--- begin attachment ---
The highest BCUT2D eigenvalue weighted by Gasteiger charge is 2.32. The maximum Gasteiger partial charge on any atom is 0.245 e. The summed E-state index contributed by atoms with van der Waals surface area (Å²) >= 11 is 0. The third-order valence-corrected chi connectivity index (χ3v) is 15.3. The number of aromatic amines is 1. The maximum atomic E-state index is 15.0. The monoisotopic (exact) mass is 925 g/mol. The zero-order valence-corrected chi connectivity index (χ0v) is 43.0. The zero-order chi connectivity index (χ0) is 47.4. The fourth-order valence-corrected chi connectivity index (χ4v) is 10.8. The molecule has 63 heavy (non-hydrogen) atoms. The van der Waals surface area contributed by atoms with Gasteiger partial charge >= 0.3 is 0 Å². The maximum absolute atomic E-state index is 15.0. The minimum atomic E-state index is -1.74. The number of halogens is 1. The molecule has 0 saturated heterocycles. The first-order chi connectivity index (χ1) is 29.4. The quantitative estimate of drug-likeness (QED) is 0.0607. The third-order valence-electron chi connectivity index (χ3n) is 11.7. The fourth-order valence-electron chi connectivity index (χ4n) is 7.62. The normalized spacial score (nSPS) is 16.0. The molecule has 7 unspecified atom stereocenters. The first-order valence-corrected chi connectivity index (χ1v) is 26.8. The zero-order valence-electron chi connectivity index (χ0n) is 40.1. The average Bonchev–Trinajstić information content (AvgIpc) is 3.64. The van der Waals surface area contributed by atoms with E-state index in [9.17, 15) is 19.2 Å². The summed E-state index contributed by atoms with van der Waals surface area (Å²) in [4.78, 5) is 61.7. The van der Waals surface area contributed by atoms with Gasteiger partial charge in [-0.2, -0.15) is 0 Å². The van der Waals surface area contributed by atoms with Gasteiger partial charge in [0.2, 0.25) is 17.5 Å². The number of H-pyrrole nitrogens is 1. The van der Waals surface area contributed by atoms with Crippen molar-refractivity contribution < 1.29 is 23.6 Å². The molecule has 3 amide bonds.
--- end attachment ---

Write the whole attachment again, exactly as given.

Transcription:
The highest BCUT2D eigenvalue weighted by Gasteiger charge is 2.32. The maximum Gasteiger partial charge on any atom is 0.245 e. The summed E-state index contributed by atoms with van der Waals surface area (Å²) >= 11 is 0. The third-order valence-corrected chi connectivity index (χ3v) is 15.3. The number of aromatic amines is 1. The maximum atomic E-state index is 15.0. The monoisotopic (exact) mass is 925 g/mol. The zero-order valence-corrected chi connectivity index (χ0v) is 43.0. The zero-order chi connectivity index (χ0) is 47.4. The fourth-order valence-corrected chi connectivity index (χ4v) is 10.8. The molecule has 63 heavy (non-hydrogen) atoms. The van der Waals surface area contributed by atoms with Gasteiger partial charge >= 0.3 is 0 Å². The maximum absolute atomic E-state index is 15.0. The minimum atomic E-state index is -1.74. The number of halogens is 1. The molecule has 0 saturated heterocycles. The first-order chi connectivity index (χ1) is 29.4. The quantitative estimate of drug-likeness (QED) is 0.0607. The third-order valence-electron chi connectivity index (χ3n) is 11.7. The fourth-order valence-electron chi connectivity index (χ4n) is 7.62. The normalized spacial score (nSPS) is 16.0. The molecule has 7 unspecified atom stereocenters. The first-order valence-corrected chi connectivity index (χ1v) is 26.8. The zero-order valence-electron chi connectivity index (χ0n) is 40.1. The average Bonchev–Trinajstić information content (AvgIpc) is 3.64. The van der Waals surface area contributed by atoms with E-state index in [9.17, 15) is 19.2 Å². The summed E-state index contributed by atoms with van der Waals surface area (Å²) in [4.78, 5) is 61.7. The van der Waals surface area contributed by atoms with Gasteiger partial charge in [-0.2, -0.15) is 0 Å². The van der Waals surface area contributed by atoms with Gasteiger partial charge in [0.2, 0.25) is 17.5 Å². The number of H-pyrrole nitrogens is 1. The van der Waals surface area contributed by atoms with Crippen molar-refractivity contribution < 1.29 is 23.6 Å². The molecule has 3 amide bonds.